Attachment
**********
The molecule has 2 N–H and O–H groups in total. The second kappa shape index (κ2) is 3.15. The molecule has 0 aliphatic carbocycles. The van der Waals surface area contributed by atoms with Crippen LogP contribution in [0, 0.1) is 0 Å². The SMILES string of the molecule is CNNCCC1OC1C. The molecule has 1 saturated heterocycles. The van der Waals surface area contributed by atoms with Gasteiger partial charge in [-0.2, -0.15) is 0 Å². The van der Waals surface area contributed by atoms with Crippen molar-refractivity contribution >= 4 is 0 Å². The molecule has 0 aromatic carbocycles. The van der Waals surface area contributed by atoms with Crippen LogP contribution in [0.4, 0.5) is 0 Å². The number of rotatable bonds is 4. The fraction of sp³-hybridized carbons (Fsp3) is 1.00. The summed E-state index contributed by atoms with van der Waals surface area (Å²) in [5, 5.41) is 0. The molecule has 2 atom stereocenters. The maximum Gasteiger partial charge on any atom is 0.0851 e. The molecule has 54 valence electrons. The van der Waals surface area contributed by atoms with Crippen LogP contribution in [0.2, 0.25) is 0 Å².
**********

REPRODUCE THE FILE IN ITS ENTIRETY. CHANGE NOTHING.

The molecule has 2 N–H and O–H groups in total. The second kappa shape index (κ2) is 3.15. The molecule has 0 aliphatic carbocycles. The van der Waals surface area contributed by atoms with Crippen LogP contribution in [0, 0.1) is 0 Å². The SMILES string of the molecule is CNNCCC1OC1C. The molecule has 1 saturated heterocycles. The van der Waals surface area contributed by atoms with Gasteiger partial charge in [-0.2, -0.15) is 0 Å². The van der Waals surface area contributed by atoms with Crippen molar-refractivity contribution >= 4 is 0 Å². The molecule has 0 aromatic carbocycles. The van der Waals surface area contributed by atoms with Crippen LogP contribution in [0.4, 0.5) is 0 Å². The number of rotatable bonds is 4. The fraction of sp³-hybridized carbons (Fsp3) is 1.00. The summed E-state index contributed by atoms with van der Waals surface area (Å²) in [5, 5.41) is 0. The molecule has 2 atom stereocenters. The maximum Gasteiger partial charge on any atom is 0.0851 e. The molecule has 54 valence electrons. The van der Waals surface area contributed by atoms with Crippen LogP contribution in [0.2, 0.25) is 0 Å².